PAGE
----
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I have worked with basic resistive sensors before, but I have never seen a pinout like this one and I'm not sure how the voltages work for these pins. I was told it may be a resistive bridge, but it seems to me there are some differences between this one and the examples I've seen in articles. I also don't see much of an explanation in the datasheet for this sensor (a pressure sensor):

http://www.mouser.com/ds/2/589/-219572.pdf

I am not sure what other terms I can search for to understand how to use this sensor in my project. Is it a resistive bridge? If so, how does this one differ from a basic example (i.e. why does it seem to be separated down the middle instead of connected?). What is the theory of operation? What are the meanings of +V exc, -V exc, +Sig, -Sig and so on? Any information would be helpful!

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Look at the diagram next to it in the datasheet. That is nothing more than a Wheatstone bridge, with extra pins broken out. Tie the +Vexc pins together, as well as the -Vexc pins, or use the version that doesn't break out the extra pins.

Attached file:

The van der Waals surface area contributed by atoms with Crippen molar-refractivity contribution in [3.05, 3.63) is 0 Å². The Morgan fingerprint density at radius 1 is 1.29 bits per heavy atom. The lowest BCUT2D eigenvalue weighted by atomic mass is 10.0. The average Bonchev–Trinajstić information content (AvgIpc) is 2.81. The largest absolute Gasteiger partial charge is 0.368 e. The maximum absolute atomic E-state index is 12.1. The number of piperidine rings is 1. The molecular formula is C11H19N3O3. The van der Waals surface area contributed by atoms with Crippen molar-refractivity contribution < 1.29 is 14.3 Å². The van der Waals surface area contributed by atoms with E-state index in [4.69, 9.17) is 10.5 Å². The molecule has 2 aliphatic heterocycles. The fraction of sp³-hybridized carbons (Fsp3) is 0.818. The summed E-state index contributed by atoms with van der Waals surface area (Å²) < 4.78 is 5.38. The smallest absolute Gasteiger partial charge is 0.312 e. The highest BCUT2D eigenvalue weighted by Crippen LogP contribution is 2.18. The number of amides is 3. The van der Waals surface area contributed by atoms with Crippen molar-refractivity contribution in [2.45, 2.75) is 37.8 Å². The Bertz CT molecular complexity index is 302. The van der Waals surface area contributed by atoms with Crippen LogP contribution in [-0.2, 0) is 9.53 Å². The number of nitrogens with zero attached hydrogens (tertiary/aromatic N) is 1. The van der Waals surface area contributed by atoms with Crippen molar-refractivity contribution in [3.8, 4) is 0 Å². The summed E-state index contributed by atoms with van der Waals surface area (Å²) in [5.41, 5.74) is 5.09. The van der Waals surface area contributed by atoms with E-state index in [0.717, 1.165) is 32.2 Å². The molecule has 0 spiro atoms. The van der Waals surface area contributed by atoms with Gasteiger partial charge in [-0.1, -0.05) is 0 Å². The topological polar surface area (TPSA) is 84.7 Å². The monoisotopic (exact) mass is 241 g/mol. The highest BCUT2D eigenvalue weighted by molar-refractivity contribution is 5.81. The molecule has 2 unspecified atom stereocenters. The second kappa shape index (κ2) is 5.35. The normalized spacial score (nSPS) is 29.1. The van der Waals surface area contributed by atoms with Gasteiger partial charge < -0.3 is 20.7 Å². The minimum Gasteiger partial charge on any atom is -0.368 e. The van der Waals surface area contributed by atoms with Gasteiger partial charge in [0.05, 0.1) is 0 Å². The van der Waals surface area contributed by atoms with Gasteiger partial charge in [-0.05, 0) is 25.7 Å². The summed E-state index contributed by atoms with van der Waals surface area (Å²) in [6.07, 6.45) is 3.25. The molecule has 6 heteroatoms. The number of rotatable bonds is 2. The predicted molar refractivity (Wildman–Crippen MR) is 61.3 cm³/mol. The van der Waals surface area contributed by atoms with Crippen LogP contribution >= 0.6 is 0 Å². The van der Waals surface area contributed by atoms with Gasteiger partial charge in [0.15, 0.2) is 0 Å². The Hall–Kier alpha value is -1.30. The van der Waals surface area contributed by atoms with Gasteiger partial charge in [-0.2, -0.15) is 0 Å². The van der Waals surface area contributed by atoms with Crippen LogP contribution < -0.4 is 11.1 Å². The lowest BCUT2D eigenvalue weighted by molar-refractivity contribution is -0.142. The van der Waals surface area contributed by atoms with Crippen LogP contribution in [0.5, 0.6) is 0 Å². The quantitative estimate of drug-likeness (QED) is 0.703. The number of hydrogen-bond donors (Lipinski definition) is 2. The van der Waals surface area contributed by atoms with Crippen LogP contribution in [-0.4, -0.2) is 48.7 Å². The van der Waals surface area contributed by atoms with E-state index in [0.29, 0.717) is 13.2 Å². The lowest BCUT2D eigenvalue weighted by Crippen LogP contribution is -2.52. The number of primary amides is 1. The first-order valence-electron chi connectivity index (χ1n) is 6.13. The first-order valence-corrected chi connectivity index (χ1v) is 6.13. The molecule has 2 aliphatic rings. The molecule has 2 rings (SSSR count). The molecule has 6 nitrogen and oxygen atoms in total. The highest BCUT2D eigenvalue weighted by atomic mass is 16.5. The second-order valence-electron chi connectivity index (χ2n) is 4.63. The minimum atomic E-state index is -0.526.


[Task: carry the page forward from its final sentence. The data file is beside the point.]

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  • \$\begingroup\$ So just to clarify, if I connect V+exc1/sub with +Vexc, as well as the two -Vexc together it's the same as any Wheatstone bridge? \$\endgroup\$ Nov 21, 2017 at 19:34
  • \$\begingroup\$ @JoeyDodson Yep \$\endgroup\$
    – Matt Young
    Nov 21, 2017 at 19:35
  • \$\begingroup\$ Ok, thanks a lot! I guess breaking those out is what threw me off. If you don't mind, is there a benefit to breaking those pins out like this? Some other configuration perhaps? \$\endgroup\$ Nov 21, 2017 at 19:36
  • \$\begingroup\$ @JoeyDodson Maybe if you wanted to do 2 absolute measurements, but that's a stretch. Usually you want to do these types of measurements ratiometrically. \$\endgroup\$
    – Matt Young
    Nov 21, 2017 at 19:50

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